Why can antimicrobial peptides induce hemolysis?

Question:

Why can antimicrobial peptides induce hemolysis?

Hemolysis:

The process in which the red blood cells get ruptured or damaged is called hemolysis. It is caused by various medical conditions, including bacterial, parasitic, and autoimmune disorders. The result of hemolysis is extreme destruction of blood cells which can be lethal.

Answer and Explanation: 1

Antimicrobial peptides induce hemolysis:

Antimicrobial peptides with higher hydrophobicities will penetrate deeper into the hydrophobic core of the red blood cell membrane, causing stronger hemolysis by forming pores or channels. Increasing peptide hydrophobicity to a certain extent helps peptide molecules reach the interface from an aqueous environment.

Antimicrobial peptides like A12L/A20L/A23L caused severe hemolysis against human red blood cells. The hydrophobicity of the bilayer causes the rapid dissociation of dimers to monomers and entry into the bilayer to form channels/pores.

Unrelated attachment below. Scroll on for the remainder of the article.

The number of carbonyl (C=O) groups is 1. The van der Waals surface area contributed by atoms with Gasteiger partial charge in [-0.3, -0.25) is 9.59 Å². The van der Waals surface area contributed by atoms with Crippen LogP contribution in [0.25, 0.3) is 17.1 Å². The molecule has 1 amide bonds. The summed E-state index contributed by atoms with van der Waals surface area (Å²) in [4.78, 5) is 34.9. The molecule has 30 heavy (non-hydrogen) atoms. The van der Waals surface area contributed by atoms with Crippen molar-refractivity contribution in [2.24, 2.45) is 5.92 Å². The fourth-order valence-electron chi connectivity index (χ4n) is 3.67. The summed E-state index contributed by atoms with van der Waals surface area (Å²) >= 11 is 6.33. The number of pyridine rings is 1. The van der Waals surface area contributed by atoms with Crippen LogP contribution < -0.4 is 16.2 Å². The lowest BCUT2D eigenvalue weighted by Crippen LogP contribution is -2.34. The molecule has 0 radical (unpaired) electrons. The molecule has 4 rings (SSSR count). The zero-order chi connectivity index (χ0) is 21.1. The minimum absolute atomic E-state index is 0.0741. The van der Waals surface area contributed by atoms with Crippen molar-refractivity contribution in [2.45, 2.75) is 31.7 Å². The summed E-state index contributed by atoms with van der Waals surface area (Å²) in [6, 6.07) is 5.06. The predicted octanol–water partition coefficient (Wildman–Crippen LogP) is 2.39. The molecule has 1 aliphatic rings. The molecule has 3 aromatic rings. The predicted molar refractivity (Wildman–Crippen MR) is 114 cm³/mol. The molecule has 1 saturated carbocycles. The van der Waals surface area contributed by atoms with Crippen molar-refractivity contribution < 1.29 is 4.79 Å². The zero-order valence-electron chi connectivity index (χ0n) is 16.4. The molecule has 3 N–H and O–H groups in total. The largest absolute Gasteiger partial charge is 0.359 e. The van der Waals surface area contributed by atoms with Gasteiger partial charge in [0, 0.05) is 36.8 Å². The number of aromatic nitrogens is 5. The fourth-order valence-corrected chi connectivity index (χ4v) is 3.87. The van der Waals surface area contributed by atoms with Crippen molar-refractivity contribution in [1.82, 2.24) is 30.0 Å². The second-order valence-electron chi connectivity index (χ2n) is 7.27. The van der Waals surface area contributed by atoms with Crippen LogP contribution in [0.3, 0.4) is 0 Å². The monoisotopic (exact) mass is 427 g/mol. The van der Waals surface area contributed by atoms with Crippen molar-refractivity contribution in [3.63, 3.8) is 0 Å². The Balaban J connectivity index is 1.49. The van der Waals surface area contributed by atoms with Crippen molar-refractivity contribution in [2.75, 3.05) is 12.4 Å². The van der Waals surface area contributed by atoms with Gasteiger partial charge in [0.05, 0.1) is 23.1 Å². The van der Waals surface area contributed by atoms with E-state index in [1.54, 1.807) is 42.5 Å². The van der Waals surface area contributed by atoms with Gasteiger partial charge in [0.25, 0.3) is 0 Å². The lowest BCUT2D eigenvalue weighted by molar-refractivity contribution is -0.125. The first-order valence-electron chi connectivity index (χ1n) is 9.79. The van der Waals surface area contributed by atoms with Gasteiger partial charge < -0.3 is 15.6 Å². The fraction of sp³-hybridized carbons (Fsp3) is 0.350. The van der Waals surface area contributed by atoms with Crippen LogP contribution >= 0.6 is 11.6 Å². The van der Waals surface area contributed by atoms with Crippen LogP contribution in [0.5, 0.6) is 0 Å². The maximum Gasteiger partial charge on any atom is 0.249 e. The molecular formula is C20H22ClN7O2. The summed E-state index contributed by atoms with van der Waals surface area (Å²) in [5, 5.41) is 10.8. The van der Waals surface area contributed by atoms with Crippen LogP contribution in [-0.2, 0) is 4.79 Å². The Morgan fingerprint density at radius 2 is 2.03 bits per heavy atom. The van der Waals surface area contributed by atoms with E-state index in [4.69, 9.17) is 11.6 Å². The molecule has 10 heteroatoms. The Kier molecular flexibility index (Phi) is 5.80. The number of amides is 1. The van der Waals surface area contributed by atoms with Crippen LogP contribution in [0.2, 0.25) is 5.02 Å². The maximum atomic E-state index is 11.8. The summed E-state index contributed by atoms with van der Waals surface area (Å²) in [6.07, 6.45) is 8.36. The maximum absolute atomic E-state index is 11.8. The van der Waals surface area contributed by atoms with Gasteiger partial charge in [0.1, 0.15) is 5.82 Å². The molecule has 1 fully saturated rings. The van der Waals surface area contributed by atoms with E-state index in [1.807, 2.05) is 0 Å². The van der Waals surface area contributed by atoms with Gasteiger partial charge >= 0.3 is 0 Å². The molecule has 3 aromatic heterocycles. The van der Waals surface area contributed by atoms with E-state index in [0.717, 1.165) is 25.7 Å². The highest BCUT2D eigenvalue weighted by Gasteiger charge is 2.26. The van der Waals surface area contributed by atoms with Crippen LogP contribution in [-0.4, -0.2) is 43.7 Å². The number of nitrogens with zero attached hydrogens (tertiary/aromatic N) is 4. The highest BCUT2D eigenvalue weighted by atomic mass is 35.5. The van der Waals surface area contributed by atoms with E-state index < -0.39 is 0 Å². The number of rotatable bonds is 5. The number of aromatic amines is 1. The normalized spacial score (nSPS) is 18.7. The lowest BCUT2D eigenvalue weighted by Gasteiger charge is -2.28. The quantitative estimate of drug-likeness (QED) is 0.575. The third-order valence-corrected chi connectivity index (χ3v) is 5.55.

In addition, the higher content of zwitterionic phospholipids and a large amount of cholesterol in eukaryotic cell membranes compared to the contents of bacterial membranes may also supply a more hydrophobic environment, which would promote dimer-to-monomer dissociation and enhance activity.

The increasing hydrophobicity of helical antimicrobial peptides resulted in stronger hemolysis in erythrocytes. There is a threshold hydrophobicity at which optimal antimicrobial activity can be obtained; means decreasing peptide hydrophobicity reduces antimicrobial activity.


Learn more about this topic:

Loading...
What Is Hemolysis? - Definition, Causes & Symptoms

from

Chapter 7 / Lesson 27
97K

Learn about Hemolysis and what causes Hemolysis. Know the mechanisms of Hemolysis. Read the symptoms, diagnostic tests, and treatment of Hemolysis.


Related to this Question

Explore our homework questions and answers library